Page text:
Affectionately known as "America's #1 Success Coach," Jack Canfield is the originator of the Chicken Soup for the Soul series and a leading authority in the areas of self-esteem, achievement motivation, and peak performance. [www.jackcanfield.com]
Arianna Huffington is the co-founder and Editor in Chief of the Huffington Post and the author of twelve books. [www.huffingtonpost.com]
Seth Godin is a prominent author, blogger and speaker. [www.squidoo.com/linchpin]
Krishna Kaur is the founder of YOGA for Youth, a program that takes yoga, meditation, and stimulating discussions on the philosophy of yoga to urban youth. [www.yogaforyouth.org]
Norman Lear has enjoyed a long career in television and film. He is also a political and social activist and philanthropist. [www.normanlear.com]
Leilani Münter is a professional race car driver and an environmental activist who uses her voice in the number one spectator sport in America as a catalyst for change. [www.leilanimunter.com]
By going undercover to meet slaves and slaveholders, Kevin Bales exposed modern slavery's penetration into the global economy. He co-founded Free the Slaves, which has helped to liberate thousands of slaves. [www.freetheslaves.net]
Sophie Chiche, lifebyme.com founder and curator, enjoys asking deep questions and living a life of meaning. Today she's launching Shape House, an urban sweat lodge, a place to melt away fears and fat. [www.shapehousela.com]
Entrepreneur and writer Mastin Kipp founded TheDailyLove.com, which merges pop culture with inspiration, and co-founded The Love Yourself Company, an apparel company that has started a global self-esteem movement. [www.TheDailyLove.com]
Liz Phair is an American singer-songwriter and guitarist. [www.lizphair.com]
Archbishop Desmond Tutu is Chairman of The Elders, a group of world leaders who address some of the world's most pressing problems. He works energetically for human-rights and in his ministry. [www.tutu.org]
Zainab Salbi is the founder and CEO of Women for Women International, a group dedicated to helping women survivors of war rebuild their lives. [www.womenforwomen.org]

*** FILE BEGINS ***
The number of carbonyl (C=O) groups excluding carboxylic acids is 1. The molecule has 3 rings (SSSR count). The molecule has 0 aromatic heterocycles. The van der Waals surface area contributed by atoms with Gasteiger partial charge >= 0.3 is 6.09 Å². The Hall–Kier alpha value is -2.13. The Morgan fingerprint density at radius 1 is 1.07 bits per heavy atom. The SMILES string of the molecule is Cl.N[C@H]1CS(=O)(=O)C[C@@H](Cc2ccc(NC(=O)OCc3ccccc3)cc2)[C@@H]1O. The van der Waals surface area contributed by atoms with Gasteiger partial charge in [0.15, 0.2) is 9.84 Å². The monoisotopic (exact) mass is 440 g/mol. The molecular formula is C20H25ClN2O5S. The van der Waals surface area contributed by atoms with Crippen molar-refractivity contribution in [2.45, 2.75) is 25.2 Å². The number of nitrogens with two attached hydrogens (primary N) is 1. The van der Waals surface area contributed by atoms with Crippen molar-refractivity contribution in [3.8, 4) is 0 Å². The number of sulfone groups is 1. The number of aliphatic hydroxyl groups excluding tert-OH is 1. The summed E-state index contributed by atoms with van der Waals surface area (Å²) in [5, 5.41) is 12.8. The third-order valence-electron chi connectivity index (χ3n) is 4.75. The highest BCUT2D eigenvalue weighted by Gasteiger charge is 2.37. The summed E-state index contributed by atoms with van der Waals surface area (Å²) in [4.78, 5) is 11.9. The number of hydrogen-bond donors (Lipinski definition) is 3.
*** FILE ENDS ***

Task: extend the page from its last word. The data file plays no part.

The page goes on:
Despite his physical challenges, Sean Stephenson has taken a stand for a quality of life that has inspired millions of people around the world. He's a professional speaker, psychotherapist, and author. [www.timetostand.com]
Kia Miller teaches Yoga at Yoga Works in Los Angeles, leads teacher trainings, and runs retreats and workshops on meditation, chakras, pranayam, and mantras, and other practices. [www.kiamiller.com]
Simon Mainwaring is an ex-Nike/Wieden creative, former Worldwide Creative Director at Motorola/Ogilvy, branding/advertising writer, author/speaker/blogger, Australian, idea geek. [www.simonmainwaring.com]
Shannon Bindler is a style editor, life coach, and the co-founder of Get Up Girl, an empowerment company that inspires women to shine. [www.getupgirl.com]
Grammy-nominated art director/designer/photographer Mathieu Bitton has designed over 450 CDs and movie posters. He's a renowned collector of and authority on black films and their soundtracks. [www.candytangerine.com]
Opus Reps founder and agent-producer Jorge Perez travels the world producing photo shoots with great photographers and celebrities. He's also very involved with Meals on Wheels in Los Angeles. www.opusreps.com
Treating people with respect, really taking the time to listen to what they say, to acknowledge them and be open to their point of view without putting our own thinking on theirs, is really hard. It can be a struggle.
It seems particularly hard to respect children. That’s probably because most of us weren’t respected as children. Over and over in the course of everyday life, if children are treated as though their point of view doesn’t matter, it becomes harder and harder for them to speak up about their opinions.
“Have one more bite of protein.” “But I’m full.” … “Put on a sweater.” “But I’m already warm enough.”
Because my needs weren’t met as a child, I became more aware of when other people’s needs weren’t being met. I’ve always been hyper aware of cues others miss. If I’m at a restaurant and the people at the table next to me want more ketchup, but can’t get the waiter’s attention and don’t feel they can speak up, it drives me crazy. I want to help people who don’t feel they can speak up in a respectful way and get themselves some ketchup.
The other day at a preschool I was talking to a mother who didn’t like the idea they had for the fall festival. I didn’t like it either and said, “Oh, God, that’s awful! We’ve got to do something about that!” She said, “I thought the same thing, but decided I’d just roll with it.” That would not be my response in a situation like that!
In a situation where I don’t feel I’m being as respectful as I could be, what helps me recover is pausing. I try to pause, take a breath, and think about what I’m about to say or do. If I’ve already said something negative, I apologize for it and clear the air.
I’ve become better at letting it go if someone treats me with disrespect. I’m better at not taking it so personally, and being more compassionate about where they may be coming from. In many ways, I’m not easily hurt and I don’t much care what people think of me. If I feel good about myself and what I think, then if my point of view upsets someone, I don’t take it personally.
I encourage people to speak up. Everyone’s opinion is valuable. One person is not more valuable than another.
Talk about what you really think and feel. It’s important.
– Jennifer Lehr